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What do I need to know about Colorado’s new radon law?


***UPDATE*** Information on Rulemaking with DORA here.  Webinar with State of Colorado May 2nd, 2022

CLICK HERE for DORA informational flyer


In July of 2021, Governor Polis signed HB21-1195 into law*, making Colorado one of only a few “licensed” states. The law is regulated by DORA: the department of regulatory agencies for the state of Colorado. These Colorado radon regulations are part of a sunset law, so it will be in place for ten years. If the citizens demand it’s kept, it will have to be voted into law again in 2031. If its deemed superfluous, it will expire in ten years.

How does the new radon law affect Coloradans?

Colorado’s new radon law is a consumer protection law. Stakeholders in Colorado, including myself, have seen an unprecedented number of consumers with “bad mitigation systems” or having professional radon tests being performed with substandard procedures and equipment.  These systems do not meet industry best practices and put the homeowner in significant danger. Imagine you bought a furnace and it was installed by someone with no training or experience. That furnace could break, maim, or even kill you. That’s why HVAC professionals are licensed. We see the same need for radon professionals.

Radon is a class A carcinogen. It is estimated that nearly two Coloradans die every day as a result of prolonged radon exposure. Radon in Colorado is a serious matter and Colorado Radon professionals have fought to treat it as such. We want to see homeowners safe, and in order to do that we need to penalize contractors acting in bad faith. When a homeowner buys a radon system, it should work. Our hope is that this new Colorado radon law will curb the installation of bad systems and prevent needless disease in our fellow citizens.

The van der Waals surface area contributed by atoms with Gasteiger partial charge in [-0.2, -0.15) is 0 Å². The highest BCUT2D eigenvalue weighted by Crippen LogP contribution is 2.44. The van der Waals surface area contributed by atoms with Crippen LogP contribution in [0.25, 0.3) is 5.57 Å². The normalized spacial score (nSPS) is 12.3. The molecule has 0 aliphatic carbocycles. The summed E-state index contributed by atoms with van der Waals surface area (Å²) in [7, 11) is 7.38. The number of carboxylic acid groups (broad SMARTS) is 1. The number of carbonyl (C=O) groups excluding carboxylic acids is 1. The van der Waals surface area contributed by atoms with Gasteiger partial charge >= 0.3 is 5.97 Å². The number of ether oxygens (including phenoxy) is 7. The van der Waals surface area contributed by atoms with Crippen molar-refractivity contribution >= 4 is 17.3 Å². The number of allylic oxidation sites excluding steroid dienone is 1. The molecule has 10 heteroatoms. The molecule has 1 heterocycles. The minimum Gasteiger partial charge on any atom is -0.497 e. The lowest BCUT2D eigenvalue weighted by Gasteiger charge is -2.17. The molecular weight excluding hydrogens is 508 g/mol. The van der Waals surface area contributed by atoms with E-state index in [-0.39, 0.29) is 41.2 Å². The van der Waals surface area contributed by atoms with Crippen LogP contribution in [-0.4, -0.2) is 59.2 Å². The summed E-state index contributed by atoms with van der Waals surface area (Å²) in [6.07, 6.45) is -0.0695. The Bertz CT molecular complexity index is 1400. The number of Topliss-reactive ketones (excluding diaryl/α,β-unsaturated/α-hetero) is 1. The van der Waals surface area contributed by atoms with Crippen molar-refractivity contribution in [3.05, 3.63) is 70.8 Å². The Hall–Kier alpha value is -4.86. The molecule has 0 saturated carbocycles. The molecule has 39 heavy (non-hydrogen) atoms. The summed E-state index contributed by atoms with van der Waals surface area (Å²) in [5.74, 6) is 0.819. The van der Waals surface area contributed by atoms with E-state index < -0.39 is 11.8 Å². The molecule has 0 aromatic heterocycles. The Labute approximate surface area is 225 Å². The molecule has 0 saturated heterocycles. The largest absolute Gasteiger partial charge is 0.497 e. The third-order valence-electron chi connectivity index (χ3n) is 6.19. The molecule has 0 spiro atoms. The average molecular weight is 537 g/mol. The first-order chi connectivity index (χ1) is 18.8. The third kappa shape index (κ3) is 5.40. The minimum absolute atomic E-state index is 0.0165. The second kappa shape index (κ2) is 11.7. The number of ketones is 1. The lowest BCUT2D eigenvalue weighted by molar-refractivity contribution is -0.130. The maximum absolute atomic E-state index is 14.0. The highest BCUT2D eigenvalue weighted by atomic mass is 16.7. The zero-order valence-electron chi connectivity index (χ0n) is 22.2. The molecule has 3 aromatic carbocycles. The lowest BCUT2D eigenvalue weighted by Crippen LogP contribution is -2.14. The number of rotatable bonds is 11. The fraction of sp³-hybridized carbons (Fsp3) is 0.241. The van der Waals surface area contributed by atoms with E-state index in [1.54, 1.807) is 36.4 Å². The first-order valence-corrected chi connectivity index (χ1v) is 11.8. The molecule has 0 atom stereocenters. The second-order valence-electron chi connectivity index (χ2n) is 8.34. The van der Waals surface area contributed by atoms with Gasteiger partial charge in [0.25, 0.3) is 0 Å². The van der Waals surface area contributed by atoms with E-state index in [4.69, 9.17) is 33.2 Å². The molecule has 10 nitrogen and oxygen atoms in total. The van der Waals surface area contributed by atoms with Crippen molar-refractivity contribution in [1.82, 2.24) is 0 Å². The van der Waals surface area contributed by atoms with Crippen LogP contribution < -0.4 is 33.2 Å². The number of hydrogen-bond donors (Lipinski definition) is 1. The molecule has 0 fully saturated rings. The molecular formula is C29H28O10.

What do contractors need to know?

  1. Take and pass an NRPP* accredited course (*National Radon Proficiency Program)
  2. Pass your exam, obtain your national credentials
  3. Register your credentials with DORA
  4. Follow industry code, which includes being licensed and bonded

If you take the reasonable four steps above, you’ll be in the clear. Accredited courses are inexpensive, ranging from $500-2,000, and can often be completed in a few days in person or a few weeks online.

What happens if I don’t get licensed?

Unlicensed radon mitigation and testing contractors open themselves up to criminal liability under Colorado’s radon laws and regulations. Fines and misdemeanor criminal charges can be brought against them immediately. There is no grace period for this act. Licensing starts July 1st, 2022.

How will someone know I’m not following protocol?

Unlicensed or bad work can be reported by anyone. This means anyone can report their competition.

For more information, visit DORA’s radon site, or call RMAARST 720-629-9819

As an industry stakeholder, I’m proud of the steps we’ve taken and happy the State legislature of Colorado agrees with our assessment that we need help. Homeowners still must be savvy consumers and check the credentials of any contractor performing work on their home. However, our hope is that soon enough, contractors wouldn’t dream of going to work without training. Licensed pros are proud of their work. See for more information on how to choose a radon mitigation or testing contractor, and keep up with radon news and safety tips on our blog.

*This page is not intended to serve as legal advice or a comprehensive list of ramifications of bill HB 21-1195.  Consult with your legal counsel and the State of Colorado to ensure that you are operating within the parameters of the law.